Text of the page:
Pay particular attention to which side the fuel tank is on and also her height. This will be good to know when entering underground car parks!
Then it is time to get to know Daisy on the inside. You don’t want to get distracted trying to find the temperature controls or how to skip to the next song once you are moving.
Fortunately, some things are easy, like the pedals are on the same side, but it is likely you will have a very clean windscreen before you get the hang of using the indicators.
It is possible that the dashboard will display the speed in miles rather than kilometres (or vice versa) and a built in navigation system might be set to the local language. Best to work out how to change that one before you drive out the gate!
A modern dashboard includes a digital speed display and a built-in navigation system. Captured by Joy Taylor
Almost ready to drive away, but wait
It might seem like common sense and you think you do not need to consciously think about the following. You are going to have a lot going through your head in these final moments, so I am going to spell out the obvious.
Where are you going?
Review at least the first few turns of your route. Will you need to turn left or right as you exit the car park? Which side of the road do you need to turn on to (are you driving on the right or the left)?
Having the route mapped out by landmarks can be much easier than distance and direction instructions. For example, “turn left at the church” is easier to comprehend than “turn south in 600 yards”.
Beware the backseat driver
If you are not on your own, make sure the others know not to shout commands at you. A soft and calm reminder to not drift out of your lane is much safer than a loud ‘watch out’ if there is no imminent danger.
They can be very helpful when it comes to checking every direction before pulling out of a car park or turning onto a new road. A simple ‘all clear’ or ‘not yet’ is enough.
Fasten your seatbelt and stow your tray table
Okay, not every vehicle has tray tables, but they hopefully all have seat belts. Ensure everyone is buckled up and luggage is not blocking your view out the window or mirrors.
You do not need to turn off all electronic devices, but turning the music off for a while to give your senses the best chance of working with you can help a lot in the beginning.
Take a few slow breaths to settle yourself. Box breathing is a great technique to use. If you do not know it, add ‘learn box breathing’ to your list of things to do before leaving home.
The road ahead lies on the other side
There is nothing I can say that will make you feel instantly at ease with driving on the other side of the road. And, the truth is, I do not want you to feel at ease from the beginning.
I want you to feel alert and hyperaware of what is happening around you and confident that you have done all you can to prepare yourself for this moment.
Focus on the signs (literally, the ones all along your route), your speed and your position on the road. Don’t ever be in a rush.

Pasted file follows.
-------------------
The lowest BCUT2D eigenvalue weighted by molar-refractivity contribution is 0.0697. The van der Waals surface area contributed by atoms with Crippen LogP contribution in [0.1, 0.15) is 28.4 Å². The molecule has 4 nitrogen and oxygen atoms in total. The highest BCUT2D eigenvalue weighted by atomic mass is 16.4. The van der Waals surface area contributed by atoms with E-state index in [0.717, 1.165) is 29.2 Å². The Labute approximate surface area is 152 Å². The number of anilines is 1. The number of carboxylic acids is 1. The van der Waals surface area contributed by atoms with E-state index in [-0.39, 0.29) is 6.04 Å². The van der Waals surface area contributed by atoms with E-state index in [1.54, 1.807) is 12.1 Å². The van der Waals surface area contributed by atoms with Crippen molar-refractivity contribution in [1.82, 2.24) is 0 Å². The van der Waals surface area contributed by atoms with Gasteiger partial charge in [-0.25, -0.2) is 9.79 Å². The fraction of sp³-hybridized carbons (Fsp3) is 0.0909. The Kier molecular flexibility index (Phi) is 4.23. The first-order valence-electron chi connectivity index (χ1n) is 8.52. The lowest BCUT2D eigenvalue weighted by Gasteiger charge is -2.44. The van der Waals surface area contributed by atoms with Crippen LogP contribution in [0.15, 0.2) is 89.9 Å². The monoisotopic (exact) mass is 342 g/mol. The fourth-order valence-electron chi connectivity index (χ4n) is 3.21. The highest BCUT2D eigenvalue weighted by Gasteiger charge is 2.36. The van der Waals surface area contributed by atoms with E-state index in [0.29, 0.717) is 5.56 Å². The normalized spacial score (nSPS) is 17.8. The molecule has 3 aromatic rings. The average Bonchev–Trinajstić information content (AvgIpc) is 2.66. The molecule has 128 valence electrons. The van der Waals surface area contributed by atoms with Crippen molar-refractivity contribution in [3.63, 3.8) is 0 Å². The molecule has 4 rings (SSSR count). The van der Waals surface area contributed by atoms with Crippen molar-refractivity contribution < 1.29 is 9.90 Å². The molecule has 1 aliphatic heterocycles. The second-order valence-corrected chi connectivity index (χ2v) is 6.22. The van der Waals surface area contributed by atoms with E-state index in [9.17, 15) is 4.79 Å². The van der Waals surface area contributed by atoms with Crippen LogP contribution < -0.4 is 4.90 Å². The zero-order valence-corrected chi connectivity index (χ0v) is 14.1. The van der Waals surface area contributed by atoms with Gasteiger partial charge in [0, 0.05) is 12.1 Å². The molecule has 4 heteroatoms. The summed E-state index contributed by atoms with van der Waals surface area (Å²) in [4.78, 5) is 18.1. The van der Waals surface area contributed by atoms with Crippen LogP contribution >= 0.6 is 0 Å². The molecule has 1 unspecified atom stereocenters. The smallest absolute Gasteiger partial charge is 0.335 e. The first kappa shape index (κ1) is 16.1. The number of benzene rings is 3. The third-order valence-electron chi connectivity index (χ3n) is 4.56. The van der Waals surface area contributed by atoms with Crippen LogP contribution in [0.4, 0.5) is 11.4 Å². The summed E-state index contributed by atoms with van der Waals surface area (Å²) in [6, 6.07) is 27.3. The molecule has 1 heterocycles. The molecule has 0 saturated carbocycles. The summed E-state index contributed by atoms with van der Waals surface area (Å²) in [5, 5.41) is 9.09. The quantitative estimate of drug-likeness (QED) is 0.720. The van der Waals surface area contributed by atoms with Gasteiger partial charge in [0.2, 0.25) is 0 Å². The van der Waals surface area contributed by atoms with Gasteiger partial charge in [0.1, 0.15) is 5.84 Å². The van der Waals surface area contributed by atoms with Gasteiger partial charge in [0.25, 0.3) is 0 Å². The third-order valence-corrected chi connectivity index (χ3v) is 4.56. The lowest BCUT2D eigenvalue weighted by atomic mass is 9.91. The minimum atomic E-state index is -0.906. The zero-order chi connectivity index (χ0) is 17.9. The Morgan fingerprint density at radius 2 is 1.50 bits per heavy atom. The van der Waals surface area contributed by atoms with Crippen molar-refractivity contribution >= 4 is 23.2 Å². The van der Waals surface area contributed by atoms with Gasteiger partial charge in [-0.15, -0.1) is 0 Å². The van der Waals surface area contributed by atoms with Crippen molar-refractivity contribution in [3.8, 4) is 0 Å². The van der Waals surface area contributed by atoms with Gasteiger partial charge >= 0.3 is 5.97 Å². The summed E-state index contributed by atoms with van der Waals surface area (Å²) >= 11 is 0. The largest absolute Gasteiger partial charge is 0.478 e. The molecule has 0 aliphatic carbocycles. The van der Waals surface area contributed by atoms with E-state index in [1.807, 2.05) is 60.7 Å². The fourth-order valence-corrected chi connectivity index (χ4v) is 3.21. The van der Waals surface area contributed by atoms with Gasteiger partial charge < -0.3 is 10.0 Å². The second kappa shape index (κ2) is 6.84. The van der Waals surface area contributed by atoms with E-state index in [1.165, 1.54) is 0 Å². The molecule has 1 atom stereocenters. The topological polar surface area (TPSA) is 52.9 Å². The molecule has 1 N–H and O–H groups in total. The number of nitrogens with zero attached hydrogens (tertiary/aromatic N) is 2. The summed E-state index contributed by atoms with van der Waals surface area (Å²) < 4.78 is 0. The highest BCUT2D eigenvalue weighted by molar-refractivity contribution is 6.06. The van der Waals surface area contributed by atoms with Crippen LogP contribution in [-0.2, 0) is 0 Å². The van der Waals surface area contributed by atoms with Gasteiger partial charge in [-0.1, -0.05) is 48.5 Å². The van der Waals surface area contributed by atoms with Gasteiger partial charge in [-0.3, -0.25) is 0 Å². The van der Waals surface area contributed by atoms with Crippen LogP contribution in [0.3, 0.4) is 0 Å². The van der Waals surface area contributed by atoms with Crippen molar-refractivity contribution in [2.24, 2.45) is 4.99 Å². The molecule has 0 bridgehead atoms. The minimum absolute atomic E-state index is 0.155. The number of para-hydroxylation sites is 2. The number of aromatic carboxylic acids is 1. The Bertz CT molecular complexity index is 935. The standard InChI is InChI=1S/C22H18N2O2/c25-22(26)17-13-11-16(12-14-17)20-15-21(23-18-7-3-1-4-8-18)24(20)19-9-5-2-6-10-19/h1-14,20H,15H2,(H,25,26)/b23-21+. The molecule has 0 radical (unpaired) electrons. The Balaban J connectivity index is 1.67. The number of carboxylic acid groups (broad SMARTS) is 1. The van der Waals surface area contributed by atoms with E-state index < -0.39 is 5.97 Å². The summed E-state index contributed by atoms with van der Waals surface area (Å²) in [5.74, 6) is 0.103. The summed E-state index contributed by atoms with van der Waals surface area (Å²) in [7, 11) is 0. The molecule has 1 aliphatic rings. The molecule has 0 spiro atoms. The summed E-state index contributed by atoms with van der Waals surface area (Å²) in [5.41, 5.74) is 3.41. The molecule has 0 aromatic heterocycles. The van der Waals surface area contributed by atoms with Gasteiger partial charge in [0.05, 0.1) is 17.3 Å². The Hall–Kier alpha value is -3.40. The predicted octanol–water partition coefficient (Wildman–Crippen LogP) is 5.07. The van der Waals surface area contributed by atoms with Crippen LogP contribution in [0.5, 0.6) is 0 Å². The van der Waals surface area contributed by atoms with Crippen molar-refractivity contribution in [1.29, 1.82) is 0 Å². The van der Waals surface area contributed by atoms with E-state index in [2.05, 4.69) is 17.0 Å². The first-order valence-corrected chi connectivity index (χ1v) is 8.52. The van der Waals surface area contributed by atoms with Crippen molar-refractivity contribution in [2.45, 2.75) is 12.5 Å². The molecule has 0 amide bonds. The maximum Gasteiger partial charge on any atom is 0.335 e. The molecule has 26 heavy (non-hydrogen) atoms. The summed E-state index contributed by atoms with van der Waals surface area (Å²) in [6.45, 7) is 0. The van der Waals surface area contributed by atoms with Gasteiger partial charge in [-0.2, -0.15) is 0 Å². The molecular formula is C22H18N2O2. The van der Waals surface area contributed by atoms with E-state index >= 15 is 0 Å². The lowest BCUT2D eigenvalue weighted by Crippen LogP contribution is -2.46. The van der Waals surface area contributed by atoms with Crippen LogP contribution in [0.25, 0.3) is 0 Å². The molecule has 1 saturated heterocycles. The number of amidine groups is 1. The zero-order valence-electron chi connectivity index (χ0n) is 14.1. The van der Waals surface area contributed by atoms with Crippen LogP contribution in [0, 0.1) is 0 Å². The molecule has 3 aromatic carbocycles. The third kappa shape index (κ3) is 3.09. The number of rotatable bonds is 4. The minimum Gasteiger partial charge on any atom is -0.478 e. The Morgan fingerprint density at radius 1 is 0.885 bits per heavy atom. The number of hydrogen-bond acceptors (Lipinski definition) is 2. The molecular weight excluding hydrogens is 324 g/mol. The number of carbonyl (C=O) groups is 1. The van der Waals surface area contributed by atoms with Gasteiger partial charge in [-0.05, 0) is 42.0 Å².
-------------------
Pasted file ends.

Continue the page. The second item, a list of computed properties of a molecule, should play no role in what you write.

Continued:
Roundabouts and intersections will be the most challenging, followed by parking (avoid having to reverse parallel park at all costs unless your vehicle does it automatically).
Take it steady, and if you make a mistake, try not to overreact. Course correct and breathe. If you feel your mind is too distracted by what just happened, look for a safe place to pull over and regroup.
If you have the good fortune to be travelling with your partner or friends who are also competent and confident drivers, then taking turns to drive will also allow you to let your brain relax and enjoy the scenery.
Just remember to be a kind and considerate backseat driver yourself!
Enjoy the adventure
Well done on making it this far. I am already proud of you for taking a step towards a new level of freedom and adventure.
All good things take time.
Be patient with yourself.
Do the preparation work…really, do not skimp on it or think that you’ll be okay to just dive in the deep end.
It is not only your life that is at risk if you get distracted and revert to your instinctive behaviour.
You may be surprised by how quickly you will feel comfortable being on the other side.
It is a nice feeling…but one final piece of advice…
Be prepared for that moment when you feel so comfortable that you panic, thinking you must be on the wrong side, but you are not.
You now feel at home, on the other side!
The view that comes with the freedom to choose to turn down that little lane that led to the end of a paddock, where I had a lovely view of the castle on the hill and was able to take my lunch out of the cooler bag on the back seat. Captured by Joy Taylor
Don’t forget to download the comprehensive checklist of steps to prepare for driving on the other side. It is free!
I look forward to hearing how your first experience goes. Share your story with #enjoylifeadventures
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Joy has been working her way around the world with her kids, solo and with her partner for over 20 years. Her motto is ‘travel cheap, travel deep’. She built a green house and tries to live a green life. 36/196